As regards the structure and customs of the Banjara communities, Tavernier tells us that they were “idolatrous” (Hindus), and their “four tribes” were distinguished by the goods they carried, namely, corn, rice, pulses and salt. Their women tattooed their skin from the waist upward. They had priests and had a serpentlike idol carried on a staff placed on a special ox. There is no doubt that Tavernier’s account, though essentially correct, has many inaccuracies. Not all Banjaras were Hindus. Muslims constituted an important segment of the Banjaras in northern India. Although some Banjara communities were traditionally associated with trade in certain commodities, like the Labanas with salt, the Multanis with grain, and the Mukeris with wood and timber, it is clear that most of them had no inhibitions about carrying anything that yielded a profit. Again, the origins of the Banjaras were perhaps various, they being divided among different endogamous communities (castes) with different traditions, customs, beliefs, and rites. To European observers, the Banjaras often seemed to recall the gypsies. Superstitions of all kinds, including suspected witch killings and sacrifices, reinforced the gypsy image of the class. The similarities stemmed from the conditions in which the Banjaras lived. But unlike the gypsies, there was nothing primitive in the work they did, which was to undertake as both carriers and merchants the transport of food grains and other bulk goods.

At first sight, the operations of the Banjaras might seem to be those of the “peddlers” of Van Leur’s definition. No trace of communal possession of cattle has been found among the Banjaras, and Mundy and Tavernier refer to their being owners as individuals. Their joining in large groups led Tapan Raychaudhuri to comment that “here we have an instance of peddling trade organized on a massive scale”. But it is doubtful whether just anyone could join a “Tanda” at his own discretion. The headman’s authority over the “Tanda” extended to what goods they were to carry and where. Such unified operations would enable the Banjaras’ trading to be conducted on more informed lines and with much greater effect than would have been the case if each individual made decisions on the basis of rumour or intelligence available to him. Thus perhaps one may think of the “Tanda” not only as an instrument of security for its members but also as a primitive substitute for a joint-stock company.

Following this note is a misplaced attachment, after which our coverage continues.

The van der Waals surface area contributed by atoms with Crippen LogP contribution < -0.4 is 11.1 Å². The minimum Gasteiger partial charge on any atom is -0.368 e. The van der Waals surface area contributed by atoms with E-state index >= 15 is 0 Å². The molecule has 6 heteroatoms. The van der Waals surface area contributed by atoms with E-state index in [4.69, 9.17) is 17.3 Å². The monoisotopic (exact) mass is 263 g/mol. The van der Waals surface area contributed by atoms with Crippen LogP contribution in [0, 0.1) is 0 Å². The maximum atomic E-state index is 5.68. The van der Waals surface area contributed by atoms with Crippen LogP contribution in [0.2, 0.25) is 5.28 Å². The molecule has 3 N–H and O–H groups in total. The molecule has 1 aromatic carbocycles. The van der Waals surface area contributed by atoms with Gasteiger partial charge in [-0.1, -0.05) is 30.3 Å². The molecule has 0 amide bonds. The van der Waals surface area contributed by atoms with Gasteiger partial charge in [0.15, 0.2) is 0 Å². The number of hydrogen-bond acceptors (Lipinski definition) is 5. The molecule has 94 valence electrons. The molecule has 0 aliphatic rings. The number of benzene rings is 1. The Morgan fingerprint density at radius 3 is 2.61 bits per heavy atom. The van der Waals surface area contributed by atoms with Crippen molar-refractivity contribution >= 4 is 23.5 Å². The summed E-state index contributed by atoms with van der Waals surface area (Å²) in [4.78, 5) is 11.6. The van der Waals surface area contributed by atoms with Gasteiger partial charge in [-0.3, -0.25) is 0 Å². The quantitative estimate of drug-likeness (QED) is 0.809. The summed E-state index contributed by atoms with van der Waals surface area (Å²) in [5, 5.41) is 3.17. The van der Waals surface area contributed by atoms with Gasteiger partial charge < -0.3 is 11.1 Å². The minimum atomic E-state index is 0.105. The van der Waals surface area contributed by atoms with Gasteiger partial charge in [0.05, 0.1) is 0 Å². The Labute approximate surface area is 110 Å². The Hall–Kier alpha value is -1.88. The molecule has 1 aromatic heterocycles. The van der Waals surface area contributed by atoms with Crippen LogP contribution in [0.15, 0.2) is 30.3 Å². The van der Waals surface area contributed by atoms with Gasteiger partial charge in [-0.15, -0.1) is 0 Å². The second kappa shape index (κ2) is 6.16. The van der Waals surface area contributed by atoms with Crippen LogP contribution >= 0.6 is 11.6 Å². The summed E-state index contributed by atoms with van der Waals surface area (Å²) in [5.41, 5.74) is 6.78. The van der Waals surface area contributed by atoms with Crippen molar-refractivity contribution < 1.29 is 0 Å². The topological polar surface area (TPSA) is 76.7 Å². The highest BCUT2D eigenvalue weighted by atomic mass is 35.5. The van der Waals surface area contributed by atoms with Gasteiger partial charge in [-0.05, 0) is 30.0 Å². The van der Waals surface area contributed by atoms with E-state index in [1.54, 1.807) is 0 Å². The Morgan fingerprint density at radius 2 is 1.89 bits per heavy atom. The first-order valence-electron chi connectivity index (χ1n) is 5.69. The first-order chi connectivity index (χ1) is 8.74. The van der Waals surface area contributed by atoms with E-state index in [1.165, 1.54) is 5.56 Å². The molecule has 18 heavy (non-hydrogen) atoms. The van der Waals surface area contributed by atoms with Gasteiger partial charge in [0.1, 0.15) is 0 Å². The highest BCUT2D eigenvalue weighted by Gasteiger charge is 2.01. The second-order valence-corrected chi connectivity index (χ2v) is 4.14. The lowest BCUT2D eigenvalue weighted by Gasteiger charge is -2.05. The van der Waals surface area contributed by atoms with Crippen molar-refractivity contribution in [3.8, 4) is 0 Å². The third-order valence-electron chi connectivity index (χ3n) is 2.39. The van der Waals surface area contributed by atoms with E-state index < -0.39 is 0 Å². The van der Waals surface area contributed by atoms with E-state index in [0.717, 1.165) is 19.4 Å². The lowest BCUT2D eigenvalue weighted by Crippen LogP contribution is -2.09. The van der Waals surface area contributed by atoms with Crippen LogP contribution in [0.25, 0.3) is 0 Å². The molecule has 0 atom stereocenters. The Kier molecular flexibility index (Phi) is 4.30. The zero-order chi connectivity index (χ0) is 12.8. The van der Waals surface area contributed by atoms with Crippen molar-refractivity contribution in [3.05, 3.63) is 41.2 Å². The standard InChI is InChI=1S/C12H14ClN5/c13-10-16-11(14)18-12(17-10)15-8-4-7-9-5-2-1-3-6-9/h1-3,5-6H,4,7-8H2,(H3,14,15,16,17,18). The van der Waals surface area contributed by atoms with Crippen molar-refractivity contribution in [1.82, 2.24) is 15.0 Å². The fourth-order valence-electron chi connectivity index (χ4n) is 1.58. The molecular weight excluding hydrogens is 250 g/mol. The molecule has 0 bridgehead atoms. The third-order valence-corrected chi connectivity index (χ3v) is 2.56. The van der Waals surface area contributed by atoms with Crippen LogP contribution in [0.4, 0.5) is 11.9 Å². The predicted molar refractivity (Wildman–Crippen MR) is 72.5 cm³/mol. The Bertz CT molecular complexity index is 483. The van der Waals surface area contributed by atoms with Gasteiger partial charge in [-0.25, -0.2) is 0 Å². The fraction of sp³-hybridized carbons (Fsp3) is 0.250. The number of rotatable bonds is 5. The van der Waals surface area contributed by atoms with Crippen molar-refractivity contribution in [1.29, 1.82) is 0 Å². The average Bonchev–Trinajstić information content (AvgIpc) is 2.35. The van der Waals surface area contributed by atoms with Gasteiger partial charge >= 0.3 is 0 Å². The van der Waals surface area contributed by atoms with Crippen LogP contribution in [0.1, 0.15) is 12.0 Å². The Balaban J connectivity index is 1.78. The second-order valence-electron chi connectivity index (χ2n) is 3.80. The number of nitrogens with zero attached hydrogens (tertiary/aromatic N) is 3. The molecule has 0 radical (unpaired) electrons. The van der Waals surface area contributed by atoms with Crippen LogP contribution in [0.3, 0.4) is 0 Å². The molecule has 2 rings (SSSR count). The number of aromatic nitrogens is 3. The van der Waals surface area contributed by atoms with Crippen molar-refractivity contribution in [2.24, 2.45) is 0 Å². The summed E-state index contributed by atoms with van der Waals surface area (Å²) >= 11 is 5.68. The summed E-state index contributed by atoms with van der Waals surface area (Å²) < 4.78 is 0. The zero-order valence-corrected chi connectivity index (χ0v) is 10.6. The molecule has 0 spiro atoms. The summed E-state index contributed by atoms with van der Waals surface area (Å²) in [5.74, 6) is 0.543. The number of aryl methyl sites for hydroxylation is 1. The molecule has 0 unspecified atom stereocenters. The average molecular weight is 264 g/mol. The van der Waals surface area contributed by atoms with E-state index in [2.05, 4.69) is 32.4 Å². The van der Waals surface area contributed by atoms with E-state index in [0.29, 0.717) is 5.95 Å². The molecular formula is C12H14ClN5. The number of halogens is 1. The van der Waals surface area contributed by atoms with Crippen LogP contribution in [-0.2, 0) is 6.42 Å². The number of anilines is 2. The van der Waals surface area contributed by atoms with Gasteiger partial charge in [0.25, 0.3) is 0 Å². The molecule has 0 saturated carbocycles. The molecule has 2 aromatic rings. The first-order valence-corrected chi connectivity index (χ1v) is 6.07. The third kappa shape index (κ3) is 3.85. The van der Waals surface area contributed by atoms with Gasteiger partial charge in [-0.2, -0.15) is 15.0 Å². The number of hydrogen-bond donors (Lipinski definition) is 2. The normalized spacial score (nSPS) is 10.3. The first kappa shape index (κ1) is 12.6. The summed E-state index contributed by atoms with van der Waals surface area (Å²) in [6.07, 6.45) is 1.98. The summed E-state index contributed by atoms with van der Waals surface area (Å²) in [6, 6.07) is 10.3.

25.6.2 Baniyas and Other Merchant Groups

Baniya was used as a generic name for business communities in larger parts of India. They belonged to various casts and sub-casts specific to different regions and with certain amount of mobility. Here we are including all indigenous business communities under Baniyas. However, we will provide specific names and business interests of different groups falling under this category.

Though the Banjaras were quite important for inland trade, they represented only a subordinate sector in the commercial world. Medieval India had a very large mercantile class, the bulk of it composed of castes, or endogamous communities, which had been so marked a feature of Indian society. Among these communities, the sub-castes grouped under the name Baniya were prominent. According to Abul Fazl (1595) , the Baniyas were divided into 84 sub-castes. The claim of one group to its status is generally recognized by other Baniya sub-castes. The recognition transcends religious affiliation to the extent that a large section of the Baniyas in Gujarat and Rajasthan has professed Jainism for centuries.

Spread of Merchants in India

The Baniyas were spread over most of northern India and a large part of the Deccan, where they dominated the commercial world. Only in Punjab proper did the rival caste of Khatris keep them at bay; and they did not penetrate southern India. The Khatris were a vigorous Hindu urban community engaged in trading activity not only in the Punjab but also in Afganisthan, Central Asia, etc.

But the Komatis in Golkunda kingdom seemed to an observer to be “Baniyas transplanted and grown up in this country by another name”. There is no doubt that in South India, the Komatis in Andhra Pradesh and the Chettis/Chettiars of the Tamil country were the most important trading communities. They pervaded the whole of their native regions and were also found operating in neighbouring areas. On the Kerala coast there were no important elements among indigenous Hindu castes who were engaged in trade. Moplas who were Muslims of mixed Arab and local descents were important in trading, especially in inland trade. To some extent, the local Syrian Christians also were engaged in trading activities. There was also the localized but highly important community of Cochin Jews.